This is a brand new, latest model Mac MIni. It has no VGA output, and you can't get VGA out of the HDMI port even with an adapter.


    Edited to add my Mac Mini model

  • noahr Level 1 (0 points)



       It sounds like you have the same confusion I had.  See my above post that tries to clarify and be explicit about the steps needed.

        I connect my Mac Mini with HDMI to the Samsung TV HDMI input.   Then, in the TV's settings, you give that HDMI input channel a text name that is "PC".  That seems to trigger some special trick with Samsung that usually edge-trimming and stretching is not performed on the input.  This is exactly what you want to use the TV as computer display.  This way you get 1:1 pixel representation.


    A VGA cable is not necessary.  Samsung calls the VGA input to the TV 'PC' -- at least on my TV.  This input is not necessary and also confuses the issue.

  • Mel Beckman Level 1 (40 points)

    Ah! I glossed over the phrase "with the TV remote". Because I bought this as a monitor and have never used the TV function, I didn't have the remote out. After hunting it down, I was able to choose Source and press the dedicated Tools button on the remote (which is inaccessible from the front panel buttons). I now see that there are a buch of preconfigured profiles, such as "Game" and "BluRay". I tried both PC and DVI PC, both of which seem to have the same result in the Mac.


    Now I am finally able to use the Apple Display Color Calibration tool in the Displays system preference dialog. The monitor looks much, much better with that tuned in as well. Phenomenal! Thank you, Noahr!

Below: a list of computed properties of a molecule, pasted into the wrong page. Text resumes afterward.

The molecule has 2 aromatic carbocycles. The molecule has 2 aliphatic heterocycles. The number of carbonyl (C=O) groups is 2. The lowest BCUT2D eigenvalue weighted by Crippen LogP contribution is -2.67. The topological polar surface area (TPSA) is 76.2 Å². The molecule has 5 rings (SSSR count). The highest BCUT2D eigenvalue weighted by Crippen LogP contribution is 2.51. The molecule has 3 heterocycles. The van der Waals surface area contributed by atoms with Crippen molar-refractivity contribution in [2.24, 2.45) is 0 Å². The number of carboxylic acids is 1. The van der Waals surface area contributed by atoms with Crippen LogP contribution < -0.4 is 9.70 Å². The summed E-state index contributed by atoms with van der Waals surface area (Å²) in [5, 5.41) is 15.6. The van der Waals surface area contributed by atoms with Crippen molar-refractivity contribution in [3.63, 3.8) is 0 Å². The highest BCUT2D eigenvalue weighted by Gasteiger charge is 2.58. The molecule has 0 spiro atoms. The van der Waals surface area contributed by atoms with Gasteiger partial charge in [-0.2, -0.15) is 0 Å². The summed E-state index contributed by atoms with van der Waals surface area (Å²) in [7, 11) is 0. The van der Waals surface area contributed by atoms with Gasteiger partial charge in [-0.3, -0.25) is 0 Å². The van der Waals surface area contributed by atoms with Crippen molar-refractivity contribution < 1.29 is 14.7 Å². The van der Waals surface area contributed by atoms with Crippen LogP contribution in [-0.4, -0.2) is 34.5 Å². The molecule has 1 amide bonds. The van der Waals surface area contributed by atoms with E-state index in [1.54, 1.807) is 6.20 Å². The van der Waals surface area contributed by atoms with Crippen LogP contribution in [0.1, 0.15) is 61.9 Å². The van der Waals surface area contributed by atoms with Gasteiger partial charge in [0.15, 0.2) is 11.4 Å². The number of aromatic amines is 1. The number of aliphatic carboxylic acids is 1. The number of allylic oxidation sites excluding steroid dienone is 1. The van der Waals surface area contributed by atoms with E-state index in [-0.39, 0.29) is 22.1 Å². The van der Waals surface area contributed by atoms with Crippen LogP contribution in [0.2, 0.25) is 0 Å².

• Jacktej Level 1 (0 points)

    I am having the same problem as many have expressed here. I bought a mac mini three months ago and recently a Samsung LED monitor(not a TV) S25C350L. When I connect the two with a HDMI cable, nothing comes on the screen. I have set the input source to PC on the monitor. The cable, monitor and the mac mini work perfectly on their own-tested by using with other components. The display I get on my TV is pretty bad and that is why I bought the external monitor. There is absolutely, no display on the monitor. Can someone help    Thank you, Jack

  • Mel Beckman Level 1 (40 points)

    Some high-end HDMI cables are unidirectional. Have you tried swapping it end-for-end? Sometimes these cables are marked with red bands on the ends. It's also worth just trying a completely different HDMI cable. I actually find that the lower-cost HDMI cables tend to have fewer problems than high-end cables. That's because high-end cables often include features such as embedded Ethernet, that if you don't have compatible equipment for, won't work at all.